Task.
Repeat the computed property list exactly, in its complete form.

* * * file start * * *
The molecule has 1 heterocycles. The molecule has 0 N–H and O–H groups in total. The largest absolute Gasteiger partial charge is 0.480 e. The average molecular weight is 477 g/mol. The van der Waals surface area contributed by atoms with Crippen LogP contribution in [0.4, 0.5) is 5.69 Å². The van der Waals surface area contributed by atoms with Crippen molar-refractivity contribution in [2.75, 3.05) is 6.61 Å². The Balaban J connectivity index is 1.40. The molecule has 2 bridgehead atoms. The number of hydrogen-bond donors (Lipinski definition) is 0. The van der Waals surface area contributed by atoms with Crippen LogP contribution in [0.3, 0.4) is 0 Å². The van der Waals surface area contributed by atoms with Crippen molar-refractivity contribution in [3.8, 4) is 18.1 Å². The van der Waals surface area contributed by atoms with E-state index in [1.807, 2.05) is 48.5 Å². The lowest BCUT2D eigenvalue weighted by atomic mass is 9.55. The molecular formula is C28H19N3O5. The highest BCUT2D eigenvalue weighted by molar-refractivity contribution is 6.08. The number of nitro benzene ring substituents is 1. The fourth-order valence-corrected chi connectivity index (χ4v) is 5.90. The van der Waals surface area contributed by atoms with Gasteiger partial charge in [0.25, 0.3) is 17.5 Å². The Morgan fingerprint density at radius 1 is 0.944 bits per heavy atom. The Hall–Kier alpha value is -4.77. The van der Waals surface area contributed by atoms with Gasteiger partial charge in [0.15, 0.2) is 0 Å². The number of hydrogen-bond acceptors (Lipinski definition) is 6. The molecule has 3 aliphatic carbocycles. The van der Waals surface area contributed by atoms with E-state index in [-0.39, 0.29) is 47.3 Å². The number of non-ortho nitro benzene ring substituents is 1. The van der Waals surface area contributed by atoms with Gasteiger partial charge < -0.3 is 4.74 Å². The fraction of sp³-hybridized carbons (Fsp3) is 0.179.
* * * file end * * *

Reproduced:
The molecule has 1 heterocycles. The molecule has 0 N–H and O–H groups in total. The largest absolute Gasteiger partial charge is 0.480 e. The average molecular weight is 477 g/mol. The van der Waals surface area contributed by atoms with Crippen LogP contribution in [0.4, 0.5) is 5.69 Å². The van der Waals surface area contributed by atoms with Crippen molar-refractivity contribution in [2.75, 3.05) is 6.61 Å². The Balaban J connectivity index is 1.40. The molecule has 2 bridgehead atoms. The number of hydrogen-bond donors (Lipinski definition) is 0. The van der Waals surface area contributed by atoms with Crippen LogP contribution in [0.3, 0.4) is 0 Å². The van der Waals surface area contributed by atoms with Crippen molar-refractivity contribution in [3.8, 4) is 18.1 Å². The van der Waals surface area contributed by atoms with E-state index in [1.807, 2.05) is 48.5 Å². The lowest BCUT2D eigenvalue weighted by atomic mass is 9.55. The molecular formula is C28H19N3O5. The highest BCUT2D eigenvalue weighted by molar-refractivity contribution is 6.08. The number of nitro benzene ring substituents is 1. The fourth-order valence-corrected chi connectivity index (χ4v) is 5.90. The van der Waals surface area contributed by atoms with Gasteiger partial charge in [0.25, 0.3) is 17.5 Å². The Morgan fingerprint density at radius 1 is 0.944 bits per heavy atom. The Hall–Kier alpha value is -4.77. The van der Waals surface area contributed by atoms with Gasteiger partial charge in [0.15, 0.2) is 0 Å². The number of hydrogen-bond acceptors (Lipinski definition) is 6. The molecule has 3 aliphatic carbocycles. The van der Waals surface area contributed by atoms with E-state index in [-0.39, 0.29) is 47.3 Å². The number of non-ortho nitro benzene ring substituents is 1. The van der Waals surface area contributed by atoms with Gasteiger partial charge < -0.3 is 4.74 Å². The fraction of sp³-hybridized carbons (Fsp3) is 0.179.